Spring break warning issued
Colleges, US cite violence, killings in Mexican towns
PHOENIX - The State Department and universities around the country are warning college students headed to Mexico for spring break of a surge in drug-related killings and mayhem south of the border.
"We're not necessarily telling students not to go, but we're going to certainly alert them," said Tom Dougan, vice president for student affairs at the University of Rhode Island. "There have been Americans kidnapped, and if you go you need to be very aware and very alert to this fact."
More than 100,000 high school- and college-age Americans travel to Mexican resort areas during spring break each year.
Much of the drug violence is happening in border towns, and tourists have generally not been targeted, though there have been killings in Acapulco and Cancun, two locales frequented by visitors that are located well away from the border.
The University of Arizona in Tucson is urging its approximately 37,000 students not to go to Mexico. Other universities - in the Southwest and far beyond, including Penn State, Notre Dame, the University of Colorado, and the University at Buffalo - said they would call students' attention to the travel warning issued Feb. 20 by the State Department.
The State Department stopped short of warning students not to go to Mexico, but advised them to avoid areas of prostitution and drug-dealing and take other common-sense precautions.
"Sage advice," said Tom Mangan, a spokesman for the federal Bureau of Alcohol, Tobacco, Firearms, and Explosives. "We have had documented violence, attacks, killings, shootouts with the drug cartels involving not only the military but law enforcement personnel. It is indiscriminate violence, and certainly innocent people have been caught up in that collateral damage."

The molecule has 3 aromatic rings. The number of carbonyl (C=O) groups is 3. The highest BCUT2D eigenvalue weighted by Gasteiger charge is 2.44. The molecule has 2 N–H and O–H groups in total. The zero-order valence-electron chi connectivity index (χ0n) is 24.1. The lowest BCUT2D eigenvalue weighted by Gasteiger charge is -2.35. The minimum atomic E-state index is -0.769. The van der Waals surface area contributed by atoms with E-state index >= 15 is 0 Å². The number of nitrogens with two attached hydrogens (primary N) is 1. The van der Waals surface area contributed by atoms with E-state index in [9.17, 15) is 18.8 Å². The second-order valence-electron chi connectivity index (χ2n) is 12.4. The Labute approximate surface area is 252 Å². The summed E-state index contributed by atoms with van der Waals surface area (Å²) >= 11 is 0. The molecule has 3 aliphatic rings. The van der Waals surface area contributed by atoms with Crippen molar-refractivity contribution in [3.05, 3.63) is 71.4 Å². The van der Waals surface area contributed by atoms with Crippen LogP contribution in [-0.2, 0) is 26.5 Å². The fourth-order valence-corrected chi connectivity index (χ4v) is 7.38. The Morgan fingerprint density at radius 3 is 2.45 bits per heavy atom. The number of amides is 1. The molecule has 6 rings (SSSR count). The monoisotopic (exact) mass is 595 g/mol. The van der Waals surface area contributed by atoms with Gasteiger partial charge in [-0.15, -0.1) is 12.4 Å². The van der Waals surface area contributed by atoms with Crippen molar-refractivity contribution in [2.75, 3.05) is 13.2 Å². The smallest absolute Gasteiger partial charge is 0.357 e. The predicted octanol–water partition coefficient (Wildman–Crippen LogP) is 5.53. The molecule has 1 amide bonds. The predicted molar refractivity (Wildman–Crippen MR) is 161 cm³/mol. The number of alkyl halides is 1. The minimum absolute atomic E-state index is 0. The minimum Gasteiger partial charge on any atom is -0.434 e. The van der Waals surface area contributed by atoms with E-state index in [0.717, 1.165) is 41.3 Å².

Mexico's drug cartels are waging a bloody fight among themselves for smuggling routes and against government forces, carrying out massacres and dumping beheaded bodies in the streets. More than 6,000 people were killed in drug violence in Mexico last year.
But Attorney General Eduardo Medina Mora of Mexico said in an interview that "There is no major risk for students coming into Mexico in general terms. It is always important to advise the youngsters to behave."
Despite the bloodshed, the number of foreign tourists visiting Mexico surged to 23 million in 2008, up 5.9 percent from the year before, spurred in part by the tumbling value of the peso against the dollar, according to the country's Tourism Department.
The department estimates 80 percent of tourists in Mexico come from the United States.